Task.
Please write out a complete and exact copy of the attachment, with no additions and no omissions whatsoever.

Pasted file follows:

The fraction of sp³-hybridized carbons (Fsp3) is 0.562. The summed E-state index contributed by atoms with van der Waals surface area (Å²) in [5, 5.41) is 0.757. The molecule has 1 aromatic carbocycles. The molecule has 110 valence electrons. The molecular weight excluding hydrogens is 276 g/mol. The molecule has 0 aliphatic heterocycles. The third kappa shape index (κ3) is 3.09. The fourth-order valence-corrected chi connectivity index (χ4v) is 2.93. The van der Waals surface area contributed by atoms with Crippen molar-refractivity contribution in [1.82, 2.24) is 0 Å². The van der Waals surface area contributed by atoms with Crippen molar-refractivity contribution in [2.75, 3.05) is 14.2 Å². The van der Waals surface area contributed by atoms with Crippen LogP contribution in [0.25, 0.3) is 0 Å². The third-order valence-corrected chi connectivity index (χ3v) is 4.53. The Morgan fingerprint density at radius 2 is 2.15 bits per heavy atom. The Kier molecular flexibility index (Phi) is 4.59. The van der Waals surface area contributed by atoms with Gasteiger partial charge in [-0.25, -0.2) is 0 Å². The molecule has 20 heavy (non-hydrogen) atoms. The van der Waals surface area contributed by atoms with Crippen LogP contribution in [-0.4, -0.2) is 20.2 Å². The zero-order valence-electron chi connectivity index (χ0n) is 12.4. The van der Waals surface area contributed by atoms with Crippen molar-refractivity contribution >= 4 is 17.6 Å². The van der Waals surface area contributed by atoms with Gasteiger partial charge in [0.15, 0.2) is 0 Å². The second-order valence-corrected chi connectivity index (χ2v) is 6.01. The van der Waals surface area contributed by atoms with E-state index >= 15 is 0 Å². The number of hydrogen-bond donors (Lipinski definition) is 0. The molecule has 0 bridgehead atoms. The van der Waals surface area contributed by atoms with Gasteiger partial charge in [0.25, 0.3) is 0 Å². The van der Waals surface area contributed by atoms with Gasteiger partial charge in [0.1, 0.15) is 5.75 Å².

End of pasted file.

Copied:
The fraction of sp³-hybridized carbons (Fsp3) is 0.562. The summed E-state index contributed by atoms with van der Waals surface area (Å²) in [5, 5.41) is 0.757. The molecule has 1 aromatic carbocycles. The molecule has 110 valence electrons. The molecular weight excluding hydrogens is 276 g/mol. The molecule has 0 aliphatic heterocycles. The third kappa shape index (κ3) is 3.09. The fourth-order valence-corrected chi connectivity index (χ4v) is 2.93. The van der Waals surface area contributed by atoms with Crippen molar-refractivity contribution in [1.82, 2.24) is 0 Å². The van der Waals surface area contributed by atoms with Crippen molar-refractivity contribution in [2.75, 3.05) is 14.2 Å². The van der Waals surface area contributed by atoms with Crippen LogP contribution in [0.25, 0.3) is 0 Å². The third-order valence-corrected chi connectivity index (χ3v) is 4.53. The Morgan fingerprint density at radius 2 is 2.15 bits per heavy atom. The Kier molecular flexibility index (Phi) is 4.59. The van der Waals surface area contributed by atoms with Gasteiger partial charge in [-0.25, -0.2) is 0 Å². The molecule has 20 heavy (non-hydrogen) atoms. The van der Waals surface area contributed by atoms with Crippen LogP contribution in [-0.4, -0.2) is 20.2 Å². The zero-order valence-electron chi connectivity index (χ0n) is 12.4. The van der Waals surface area contributed by atoms with Crippen molar-refractivity contribution >= 4 is 17.6 Å². The van der Waals surface area contributed by atoms with Gasteiger partial charge in [0.15, 0.2) is 0 Å². The second-order valence-corrected chi connectivity index (χ2v) is 6.01. The van der Waals surface area contributed by atoms with E-state index >= 15 is 0 Å². The number of hydrogen-bond donors (Lipinski definition) is 0. The molecule has 0 bridgehead atoms. The van der Waals surface area contributed by atoms with Gasteiger partial charge in [0.25, 0.3) is 0 Å². The van der Waals surface area contributed by atoms with Gasteiger partial charge in [0.1, 0.15) is 5.75 Å².